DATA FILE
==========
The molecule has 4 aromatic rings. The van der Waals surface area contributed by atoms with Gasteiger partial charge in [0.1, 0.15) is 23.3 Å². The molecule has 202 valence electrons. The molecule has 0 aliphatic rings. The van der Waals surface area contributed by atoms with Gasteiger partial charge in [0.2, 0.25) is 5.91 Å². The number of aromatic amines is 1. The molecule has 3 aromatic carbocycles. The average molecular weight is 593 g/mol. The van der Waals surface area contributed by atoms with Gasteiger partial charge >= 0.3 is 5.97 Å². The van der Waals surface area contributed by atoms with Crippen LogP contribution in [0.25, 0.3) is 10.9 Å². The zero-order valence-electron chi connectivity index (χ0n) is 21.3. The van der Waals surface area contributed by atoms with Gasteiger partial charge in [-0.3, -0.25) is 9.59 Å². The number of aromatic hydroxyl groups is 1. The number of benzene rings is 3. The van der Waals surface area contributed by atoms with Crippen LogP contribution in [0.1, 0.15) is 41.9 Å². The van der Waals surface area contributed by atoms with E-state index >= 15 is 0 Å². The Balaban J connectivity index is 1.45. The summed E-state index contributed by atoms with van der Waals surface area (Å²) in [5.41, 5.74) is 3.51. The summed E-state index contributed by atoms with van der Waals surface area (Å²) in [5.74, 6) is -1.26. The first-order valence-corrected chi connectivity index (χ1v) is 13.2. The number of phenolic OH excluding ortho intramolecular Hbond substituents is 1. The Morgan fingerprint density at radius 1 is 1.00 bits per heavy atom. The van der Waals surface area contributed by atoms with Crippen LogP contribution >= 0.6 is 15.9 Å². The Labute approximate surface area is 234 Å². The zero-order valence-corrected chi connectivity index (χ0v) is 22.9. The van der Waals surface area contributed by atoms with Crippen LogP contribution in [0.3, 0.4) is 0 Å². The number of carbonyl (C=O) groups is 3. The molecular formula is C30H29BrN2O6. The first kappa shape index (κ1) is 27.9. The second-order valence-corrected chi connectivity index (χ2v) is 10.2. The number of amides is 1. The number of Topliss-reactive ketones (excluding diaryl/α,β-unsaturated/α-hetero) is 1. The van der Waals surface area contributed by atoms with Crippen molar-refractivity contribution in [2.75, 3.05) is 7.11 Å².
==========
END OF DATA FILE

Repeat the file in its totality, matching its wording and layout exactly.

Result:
The molecule has 4 aromatic rings. The van der Waals surface area contributed by atoms with Gasteiger partial charge in [0.1, 0.15) is 23.3 Å². The molecule has 202 valence electrons. The molecule has 0 aliphatic rings. The van der Waals surface area contributed by atoms with Gasteiger partial charge in [0.2, 0.25) is 5.91 Å². The number of aromatic amines is 1. The molecule has 3 aromatic carbocycles. The average molecular weight is 593 g/mol. The van der Waals surface area contributed by atoms with Gasteiger partial charge >= 0.3 is 5.97 Å². The van der Waals surface area contributed by atoms with Crippen LogP contribution in [0.25, 0.3) is 10.9 Å². The zero-order valence-electron chi connectivity index (χ0n) is 21.3. The van der Waals surface area contributed by atoms with Gasteiger partial charge in [-0.3, -0.25) is 9.59 Å². The number of aromatic hydroxyl groups is 1. The number of benzene rings is 3. The van der Waals surface area contributed by atoms with Crippen LogP contribution in [0.1, 0.15) is 41.9 Å². The van der Waals surface area contributed by atoms with E-state index >= 15 is 0 Å². The Balaban J connectivity index is 1.45. The summed E-state index contributed by atoms with van der Waals surface area (Å²) in [5.41, 5.74) is 3.51. The summed E-state index contributed by atoms with van der Waals surface area (Å²) in [5.74, 6) is -1.26. The first-order valence-corrected chi connectivity index (χ1v) is 13.2. The number of phenolic OH excluding ortho intramolecular Hbond substituents is 1. The Morgan fingerprint density at radius 1 is 1.00 bits per heavy atom. The van der Waals surface area contributed by atoms with Crippen LogP contribution >= 0.6 is 15.9 Å². The Labute approximate surface area is 234 Å². The zero-order valence-corrected chi connectivity index (χ0v) is 22.9. The van der Waals surface area contributed by atoms with Crippen LogP contribution in [0.3, 0.4) is 0 Å². The number of carbonyl (C=O) groups is 3. The molecular formula is C30H29BrN2O6. The first kappa shape index (κ1) is 27.9. The second-order valence-corrected chi connectivity index (χ2v) is 10.2. The number of amides is 1. The number of Topliss-reactive ketones (excluding diaryl/α,β-unsaturated/α-hetero) is 1. The van der Waals surface area contributed by atoms with Crippen molar-refractivity contribution in [2.75, 3.05) is 7.11 Å².